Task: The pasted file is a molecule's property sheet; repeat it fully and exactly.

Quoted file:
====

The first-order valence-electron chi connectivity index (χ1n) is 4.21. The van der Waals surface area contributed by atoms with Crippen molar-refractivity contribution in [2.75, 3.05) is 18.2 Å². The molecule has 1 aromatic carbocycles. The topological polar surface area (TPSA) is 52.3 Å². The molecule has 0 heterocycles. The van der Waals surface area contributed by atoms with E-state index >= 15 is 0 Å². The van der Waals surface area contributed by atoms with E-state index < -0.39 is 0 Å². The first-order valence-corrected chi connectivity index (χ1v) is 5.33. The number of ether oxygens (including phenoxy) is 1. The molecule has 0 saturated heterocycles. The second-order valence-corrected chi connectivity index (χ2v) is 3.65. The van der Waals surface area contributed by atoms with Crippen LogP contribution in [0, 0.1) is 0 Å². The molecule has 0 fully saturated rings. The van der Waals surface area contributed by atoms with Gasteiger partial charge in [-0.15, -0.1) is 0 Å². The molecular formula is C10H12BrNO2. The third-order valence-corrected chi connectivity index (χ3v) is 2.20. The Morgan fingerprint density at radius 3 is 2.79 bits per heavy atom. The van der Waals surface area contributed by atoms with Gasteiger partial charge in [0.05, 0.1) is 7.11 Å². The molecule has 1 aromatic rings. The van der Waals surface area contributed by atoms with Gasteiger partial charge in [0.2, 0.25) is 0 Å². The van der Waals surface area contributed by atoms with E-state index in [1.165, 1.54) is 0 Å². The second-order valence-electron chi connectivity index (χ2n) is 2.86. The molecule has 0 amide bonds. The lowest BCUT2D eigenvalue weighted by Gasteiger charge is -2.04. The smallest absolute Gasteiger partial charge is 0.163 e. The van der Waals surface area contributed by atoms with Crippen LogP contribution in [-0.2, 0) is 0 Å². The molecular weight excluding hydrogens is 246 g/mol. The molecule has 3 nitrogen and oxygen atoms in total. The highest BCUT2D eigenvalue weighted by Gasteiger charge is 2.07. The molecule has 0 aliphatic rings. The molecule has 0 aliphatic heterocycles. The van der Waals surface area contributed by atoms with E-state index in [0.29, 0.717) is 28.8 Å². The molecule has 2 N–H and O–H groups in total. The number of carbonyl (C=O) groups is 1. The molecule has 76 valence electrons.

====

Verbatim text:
The first-order valence-electron chi connectivity index (χ1n) is 4.21. The van der Waals surface area contributed by atoms with Crippen molar-refractivity contribution in [2.75, 3.05) is 18.2 Å². The molecule has 1 aromatic carbocycles. The topological polar surface area (TPSA) is 52.3 Å². The molecule has 0 heterocycles. The van der Waals surface area contributed by atoms with E-state index >= 15 is 0 Å². The van der Waals surface area contributed by atoms with E-state index < -0.39 is 0 Å². The first-order valence-corrected chi connectivity index (χ1v) is 5.33. The number of ether oxygens (including phenoxy) is 1. The molecule has 0 saturated heterocycles. The second-order valence-corrected chi connectivity index (χ2v) is 3.65. The van der Waals surface area contributed by atoms with Crippen LogP contribution in [0, 0.1) is 0 Å². The molecule has 0 fully saturated rings. The van der Waals surface area contributed by atoms with Gasteiger partial charge in [-0.15, -0.1) is 0 Å². The molecular formula is C10H12BrNO2. The third-order valence-corrected chi connectivity index (χ3v) is 2.20. The Morgan fingerprint density at radius 3 is 2.79 bits per heavy atom. The van der Waals surface area contributed by atoms with Gasteiger partial charge in [0.05, 0.1) is 7.11 Å². The molecule has 1 aromatic rings. The van der Waals surface area contributed by atoms with Gasteiger partial charge in [0.2, 0.25) is 0 Å². The van der Waals surface area contributed by atoms with E-state index in [1.165, 1.54) is 0 Å². The second-order valence-electron chi connectivity index (χ2n) is 2.86. The molecule has 0 amide bonds. The lowest BCUT2D eigenvalue weighted by Gasteiger charge is -2.04. The smallest absolute Gasteiger partial charge is 0.163 e. The van der Waals surface area contributed by atoms with Crippen LogP contribution in [-0.2, 0) is 0 Å². The molecular weight excluding hydrogens is 246 g/mol. The molecule has 3 nitrogen and oxygen atoms in total. The highest BCUT2D eigenvalue weighted by Gasteiger charge is 2.07. The molecule has 0 aliphatic rings. The molecule has 0 aliphatic heterocycles. The van der Waals surface area contributed by atoms with E-state index in [0.29, 0.717) is 28.8 Å². The molecule has 2 N–H and O–H groups in total. The number of carbonyl (C=O) groups is 1. The molecule has 76 valence electrons.